April can be stingy with blooms in New England. The earliest bloomers, the snowdrops and winter aconites are on the wane but the blue chionodoxa are coming into full bloom along with hellebores. The green are Helleborus foetidus and this double is a 'Kingston Cardinal'. The quality of light in the morning is beautiful and the birds sing their agreement with spring trills. A heavy rain yesterday pushed the grass to greener depths and fattened the buds on many of the trees. One of my favorite spring blooms are the blooms on the red maple trees in the back field. From a distance it is just a red haze. Up close the flowers are complete and lovely. I am trying to remember how old I was when I first really looked at these flowers. I know I was well into adulthood. I wonder what I am missing or have missed by just not paying attention and looking closely? The tulips are coming up and the fall planted Greigii tulip, 'Fire of Love', has foliage every bit as lovely as any flower. I am waiting for the flower but really, who cares? The fat buds on the magnolia are swelling and showing a bit of pink and the buttercup winterhazel is about to ring with pale yellow bells. There are other bits and pieces blooming here, some late crocus and the pulmonaria are beginning to show color but the above are favorites this year. Many thanks to Carol, of May Dreams, for hosting yet another Bloom Day. Now, show me what is blooming in your garden please.
The term 'going for the burn' has many different connotations. For athletes it means reaching that point of muscle fatigue, for the rich and decadent, it is having enough money to burn, for students studying for exams it can be 'burning the midnight oil' . Here at Ledge and Gardens, 'going for the burn' means walking outside in the dark after a big meal with a glass of wine or beverage of choice in hand and standing around the ornamental grasses which are tattered and torn, brown and crisp, from the rigors of winter desiccation and waiting for the show to begin. This year the grasses are lying prone on the ground instead of standing at stately attention. Heavy snow this winter flattened them quite thoroughly. Measures were taken ahead of time to fluff them up a bit and add some dry leaves to the pile. It was thought that the pile would produce less than the spectacular results of past years. The group of enophiles, epicureans and canines gathered around the mass of grass as the EM started the conflagration. Excitement enveloped the crowd as flames leaped higher and higher into the night sky. Rather than a dismal show,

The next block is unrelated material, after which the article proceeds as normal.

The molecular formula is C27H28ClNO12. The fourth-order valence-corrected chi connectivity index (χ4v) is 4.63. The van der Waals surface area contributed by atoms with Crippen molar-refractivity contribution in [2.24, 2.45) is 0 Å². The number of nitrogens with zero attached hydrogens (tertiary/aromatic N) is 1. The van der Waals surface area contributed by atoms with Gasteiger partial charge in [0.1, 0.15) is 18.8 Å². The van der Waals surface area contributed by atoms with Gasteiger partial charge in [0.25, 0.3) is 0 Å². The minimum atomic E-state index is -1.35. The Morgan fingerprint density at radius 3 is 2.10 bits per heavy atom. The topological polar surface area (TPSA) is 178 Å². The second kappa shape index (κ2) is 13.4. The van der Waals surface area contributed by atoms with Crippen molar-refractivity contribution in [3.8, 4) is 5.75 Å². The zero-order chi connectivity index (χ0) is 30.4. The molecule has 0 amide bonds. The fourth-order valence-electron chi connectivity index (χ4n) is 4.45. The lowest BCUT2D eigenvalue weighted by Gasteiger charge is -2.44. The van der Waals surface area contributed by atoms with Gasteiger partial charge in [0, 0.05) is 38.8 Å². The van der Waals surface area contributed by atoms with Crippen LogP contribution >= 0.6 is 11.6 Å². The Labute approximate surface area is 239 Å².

this year's annual burning of the grasses was one of the best although there were some past participants sorely missed from the group. Burning of grasslands and pastures has been used for thousands of years as a way to control vegetative growth. It has also been shown to improve wildlife habitat and improve native plant habitats. Burning sweetens the soil and stimulates growth which are the simple benefits here in addition to saving this gardener from the arduous task of cutting these grasses back and removing the debris. Is there better entertainment available? I think my guests would argue 'No'. I wish all of you could be here for the grass burning. It is a great way to work up an appetite for dessert on a cool, spring night.
April came in like a lion. A slight roar and just a couple of inches of snow but still, it is April and Mother Nature is just not paying attention. Or, she is and this is the joke. The brick edging is warm from the sun and leaves a nice outline as the snow melts quickly from the surface. I think we are about a month behind schedule with temperatures but they always have a way of moderating quite quickly so 'out like a lamb' will probably happen mid month. On a positive note, the Christmas lights are down and the crocus don't really care if there is snow on their heads. I hope this is the only April Fool's joke which is played today here at L & G. Who has played a trick on you today?